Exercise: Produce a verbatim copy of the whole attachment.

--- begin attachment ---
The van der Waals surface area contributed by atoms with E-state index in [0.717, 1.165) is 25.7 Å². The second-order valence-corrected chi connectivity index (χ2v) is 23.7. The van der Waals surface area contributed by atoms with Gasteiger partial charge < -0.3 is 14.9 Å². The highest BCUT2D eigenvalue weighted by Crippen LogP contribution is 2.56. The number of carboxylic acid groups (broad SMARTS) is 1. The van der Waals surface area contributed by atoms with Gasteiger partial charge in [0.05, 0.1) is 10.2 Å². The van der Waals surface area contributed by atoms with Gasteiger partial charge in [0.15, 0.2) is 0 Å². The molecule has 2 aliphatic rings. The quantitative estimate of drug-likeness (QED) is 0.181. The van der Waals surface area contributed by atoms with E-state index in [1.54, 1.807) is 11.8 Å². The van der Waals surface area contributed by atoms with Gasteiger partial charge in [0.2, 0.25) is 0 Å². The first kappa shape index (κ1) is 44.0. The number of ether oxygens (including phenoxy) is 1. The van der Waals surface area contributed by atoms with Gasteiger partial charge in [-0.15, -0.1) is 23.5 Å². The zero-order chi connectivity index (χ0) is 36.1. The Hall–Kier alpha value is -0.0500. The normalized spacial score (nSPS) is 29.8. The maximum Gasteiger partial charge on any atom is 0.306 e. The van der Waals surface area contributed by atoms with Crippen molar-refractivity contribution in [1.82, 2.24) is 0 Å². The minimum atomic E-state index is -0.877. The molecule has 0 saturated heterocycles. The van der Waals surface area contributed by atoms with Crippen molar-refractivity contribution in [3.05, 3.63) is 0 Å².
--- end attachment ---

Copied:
The van der Waals surface area contributed by atoms with E-state index in [0.717, 1.165) is 25.7 Å². The second-order valence-corrected chi connectivity index (χ2v) is 23.7. The van der Waals surface area contributed by atoms with Gasteiger partial charge < -0.3 is 14.9 Å². The highest BCUT2D eigenvalue weighted by Crippen LogP contribution is 2.56. The number of carboxylic acid groups (broad SMARTS) is 1. The van der Waals surface area contributed by atoms with Gasteiger partial charge in [0.05, 0.1) is 10.2 Å². The van der Waals surface area contributed by atoms with Gasteiger partial charge in [0.15, 0.2) is 0 Å². The molecule has 2 aliphatic rings. The quantitative estimate of drug-likeness (QED) is 0.181. The van der Waals surface area contributed by atoms with E-state index in [1.54, 1.807) is 11.8 Å². The van der Waals surface area contributed by atoms with Gasteiger partial charge in [0.2, 0.25) is 0 Å². The first kappa shape index (κ1) is 44.0. The number of ether oxygens (including phenoxy) is 1. The van der Waals surface area contributed by atoms with Gasteiger partial charge in [-0.15, -0.1) is 23.5 Å². The zero-order chi connectivity index (χ0) is 36.1. The Hall–Kier alpha value is -0.0500. The normalized spacial score (nSPS) is 29.8. The maximum Gasteiger partial charge on any atom is 0.306 e. The van der Waals surface area contributed by atoms with Crippen molar-refractivity contribution in [1.82, 2.24) is 0 Å². The minimum atomic E-state index is -0.877. The molecule has 0 saturated heterocycles. The van der Waals surface area contributed by atoms with Crippen molar-refractivity contribution in [3.05, 3.63) is 0 Å².